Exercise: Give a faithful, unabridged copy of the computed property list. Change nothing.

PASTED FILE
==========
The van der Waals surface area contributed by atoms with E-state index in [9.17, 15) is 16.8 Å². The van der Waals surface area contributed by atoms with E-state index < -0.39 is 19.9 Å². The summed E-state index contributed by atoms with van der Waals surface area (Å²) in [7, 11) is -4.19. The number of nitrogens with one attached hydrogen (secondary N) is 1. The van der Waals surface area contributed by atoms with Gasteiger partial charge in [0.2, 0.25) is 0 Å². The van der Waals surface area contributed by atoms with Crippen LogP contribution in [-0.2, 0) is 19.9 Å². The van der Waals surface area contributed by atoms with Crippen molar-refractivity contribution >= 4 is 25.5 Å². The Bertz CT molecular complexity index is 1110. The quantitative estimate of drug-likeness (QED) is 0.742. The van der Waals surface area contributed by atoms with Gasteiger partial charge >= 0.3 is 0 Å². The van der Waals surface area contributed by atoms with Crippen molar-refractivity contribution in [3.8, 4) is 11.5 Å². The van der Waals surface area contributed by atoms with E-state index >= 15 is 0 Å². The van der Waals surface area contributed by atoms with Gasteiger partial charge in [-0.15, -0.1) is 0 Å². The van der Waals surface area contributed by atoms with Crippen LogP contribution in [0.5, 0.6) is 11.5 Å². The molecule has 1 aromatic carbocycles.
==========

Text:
The van der Waals surface area contributed by atoms with E-state index in [9.17, 15) is 16.8 Å². The van der Waals surface area contributed by atoms with E-state index < -0.39 is 19.9 Å². The summed E-state index contributed by atoms with van der Waals surface area (Å²) in [7, 11) is -4.19. The number of nitrogens with one attached hydrogen (secondary N) is 1. The van der Waals surface area contributed by atoms with Gasteiger partial charge in [0.2, 0.25) is 0 Å². The van der Waals surface area contributed by atoms with Crippen LogP contribution in [-0.2, 0) is 19.9 Å². The van der Waals surface area contributed by atoms with Crippen molar-refractivity contribution >= 4 is 25.5 Å². The Bertz CT molecular complexity index is 1110. The quantitative estimate of drug-likeness (QED) is 0.742. The van der Waals surface area contributed by atoms with Gasteiger partial charge >= 0.3 is 0 Å². The van der Waals surface area contributed by atoms with Crippen molar-refractivity contribution in [3.8, 4) is 11.5 Å². The van der Waals surface area contributed by atoms with E-state index >= 15 is 0 Å². The van der Waals surface area contributed by atoms with Gasteiger partial charge in [-0.15, -0.1) is 0 Å². The van der Waals surface area contributed by atoms with Crippen LogP contribution in [0.5, 0.6) is 11.5 Å². The molecule has 1 aromatic carbocycles.